The East and North East parts of India are well known for their distinct culture and traditions. Brimming with history, nature and tourist-friendly destinations, the states in these parts are blessed with a rich cultural heritage that makes them ideal for nature lovers, trekkers, wildlife enthusiasts and anyone interested in learning more about the region. Let’s explore the UNESCO Heritage Sites, present in this part of the country.
1.Nalanda Mahavihara: Situated in Bihar, this site comprises of the archaeological remains of a monastic and scholastic institution built in the Kingdom of Magadh. The educational institute was in use from the 3rd century BCE to the 13th century CE and showcases stupas, shrines and viharas in stucco, stone and metal. Nalanda is the oldest university of global fame in India and imparted knowledge for over 800 years. Even in those times, people traveled from different parts of the world to attend this institution, as is seen from mentions in the writings of various Chinese travelers in the 7th century.
2.Mahabodhi Temple Complex, Bodh Gaya: One of the holiest pilgrimage sites for Buddhists, this place marks the spot where Lord Gautam Buddha received enlightenment. The first temple of this complex was built by Emperor Ashok in the 3rd century BCE and the temples present today were built during the 5th or 6th century CE. It is one of the oldest brick temples in India. Stretching up to about 55 metres in height, its pyramidal shikhara (tower) has several layers of alcoves, arch motifs and fine engravings.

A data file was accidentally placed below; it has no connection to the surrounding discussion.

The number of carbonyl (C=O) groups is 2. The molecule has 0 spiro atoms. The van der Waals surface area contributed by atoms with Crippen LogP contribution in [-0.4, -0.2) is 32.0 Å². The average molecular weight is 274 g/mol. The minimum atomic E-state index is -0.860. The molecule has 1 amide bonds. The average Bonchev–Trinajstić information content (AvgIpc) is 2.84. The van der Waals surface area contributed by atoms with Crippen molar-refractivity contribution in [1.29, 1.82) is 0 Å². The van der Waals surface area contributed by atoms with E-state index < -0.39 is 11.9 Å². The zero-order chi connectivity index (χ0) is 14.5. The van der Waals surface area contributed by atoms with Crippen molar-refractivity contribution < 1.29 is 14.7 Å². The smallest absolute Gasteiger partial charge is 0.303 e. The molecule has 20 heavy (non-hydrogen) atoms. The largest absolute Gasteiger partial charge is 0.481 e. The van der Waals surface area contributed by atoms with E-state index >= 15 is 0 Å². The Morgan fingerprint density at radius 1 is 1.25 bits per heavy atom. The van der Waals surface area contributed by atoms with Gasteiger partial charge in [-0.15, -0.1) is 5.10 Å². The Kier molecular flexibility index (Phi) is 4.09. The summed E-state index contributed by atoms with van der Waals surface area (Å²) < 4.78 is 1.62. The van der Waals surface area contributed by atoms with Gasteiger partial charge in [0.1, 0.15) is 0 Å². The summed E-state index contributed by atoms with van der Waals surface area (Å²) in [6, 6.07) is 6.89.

3.Sun Temple, Konark: Situated on the shores of the Bay of Bengal, the temple at Konark is a majestic representation of the Sun God’s chariot. The 24 wheels of the chariot are decorated with symbolic designs and the magnificent carved relief is led by a team of six horses that are uniquely detailed and still inspire awe. Built in the 13th century, it is one of India’s most famous temples.
4.Kaziranga National Park: Situated in Assam, this protected forest is inhabited by the world’s largest population of one-horned rhinos, in addition to tigers, elephants, panthers, bears, wild water buffaloes, and thousands of birds. Covering an area of 42,996 hectares, it is regarded as one of the finest wildlife reserves in the world.
5.Manas Wildlife Sanctuary: A sanctuary at the foothills of the Himalayas, this sylvan ecosystem can be found in Assam. Spanning the Manas river – from which it gets its name – the sanctuary is home to many endangered species like the tiger, pygmy hog, Indian rhinoceros, Indian elephant, golden langur and wild water buffalo. It is also abundant in flora and is in fact, one of the richest biodiversity areas in the world.
6.Sundarbans National Park: The Sundarbans covers an area of 10,000 sq.km and contains the world’s largest area of mangrove forests formed by the confluence of the Ganga and the Brahmaputra river. Many rare or endangered species including tigers, aquatic mammals, birds and reptiles live in the park.
7.Khangchendzonga National Park: Located in the bosom of the Himalayan Range in Sikkim, the Khangchendzonga National Park comprises of a unique diversity of valleys, lakes, glaciers and magnificent mountains, including the world’s third highest peak, Mount Khangchendzonga.